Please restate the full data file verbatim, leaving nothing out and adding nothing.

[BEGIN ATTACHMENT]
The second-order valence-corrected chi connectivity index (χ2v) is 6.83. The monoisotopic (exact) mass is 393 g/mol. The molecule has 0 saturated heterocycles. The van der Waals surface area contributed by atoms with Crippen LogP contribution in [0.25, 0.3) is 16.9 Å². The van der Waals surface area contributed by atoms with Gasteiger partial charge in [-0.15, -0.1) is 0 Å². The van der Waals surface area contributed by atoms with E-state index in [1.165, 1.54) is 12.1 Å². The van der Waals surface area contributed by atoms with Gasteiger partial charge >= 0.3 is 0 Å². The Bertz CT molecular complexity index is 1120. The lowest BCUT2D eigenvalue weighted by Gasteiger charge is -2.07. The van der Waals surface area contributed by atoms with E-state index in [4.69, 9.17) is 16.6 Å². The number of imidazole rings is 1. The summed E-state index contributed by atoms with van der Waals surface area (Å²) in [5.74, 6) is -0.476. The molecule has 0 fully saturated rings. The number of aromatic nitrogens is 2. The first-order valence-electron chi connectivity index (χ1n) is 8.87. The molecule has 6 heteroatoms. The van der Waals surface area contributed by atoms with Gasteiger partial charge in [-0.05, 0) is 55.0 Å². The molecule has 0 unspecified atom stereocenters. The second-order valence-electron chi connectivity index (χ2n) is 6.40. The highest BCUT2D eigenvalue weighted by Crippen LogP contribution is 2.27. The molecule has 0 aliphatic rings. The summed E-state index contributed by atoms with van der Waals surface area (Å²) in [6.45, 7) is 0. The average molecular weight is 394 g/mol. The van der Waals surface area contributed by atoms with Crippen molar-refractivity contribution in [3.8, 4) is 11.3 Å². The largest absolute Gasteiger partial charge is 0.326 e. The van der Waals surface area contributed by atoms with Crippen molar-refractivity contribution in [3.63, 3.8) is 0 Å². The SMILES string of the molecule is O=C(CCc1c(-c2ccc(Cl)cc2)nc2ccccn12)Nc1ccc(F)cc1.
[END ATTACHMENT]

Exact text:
The second-order valence-corrected chi connectivity index (χ2v) is 6.83. The monoisotopic (exact) mass is 393 g/mol. The molecule has 0 saturated heterocycles. The van der Waals surface area contributed by atoms with Crippen LogP contribution in [0.25, 0.3) is 16.9 Å². The van der Waals surface area contributed by atoms with Gasteiger partial charge in [-0.15, -0.1) is 0 Å². The van der Waals surface area contributed by atoms with E-state index in [1.165, 1.54) is 12.1 Å². The van der Waals surface area contributed by atoms with Gasteiger partial charge >= 0.3 is 0 Å². The Bertz CT molecular complexity index is 1120. The lowest BCUT2D eigenvalue weighted by Gasteiger charge is -2.07. The van der Waals surface area contributed by atoms with E-state index in [4.69, 9.17) is 16.6 Å². The number of imidazole rings is 1. The summed E-state index contributed by atoms with van der Waals surface area (Å²) in [5.74, 6) is -0.476. The molecule has 0 fully saturated rings. The number of aromatic nitrogens is 2. The first-order valence-electron chi connectivity index (χ1n) is 8.87. The molecule has 6 heteroatoms. The van der Waals surface area contributed by atoms with Gasteiger partial charge in [-0.05, 0) is 55.0 Å². The molecule has 0 unspecified atom stereocenters. The second-order valence-electron chi connectivity index (χ2n) is 6.40. The highest BCUT2D eigenvalue weighted by Crippen LogP contribution is 2.27. The molecule has 0 aliphatic rings. The summed E-state index contributed by atoms with van der Waals surface area (Å²) in [6.45, 7) is 0. The average molecular weight is 394 g/mol. The van der Waals surface area contributed by atoms with Crippen molar-refractivity contribution in [3.8, 4) is 11.3 Å². The largest absolute Gasteiger partial charge is 0.326 e. The van der Waals surface area contributed by atoms with Crippen molar-refractivity contribution in [3.63, 3.8) is 0 Å². The SMILES string of the molecule is O=C(CCc1c(-c2ccc(Cl)cc2)nc2ccccn12)Nc1ccc(F)cc1.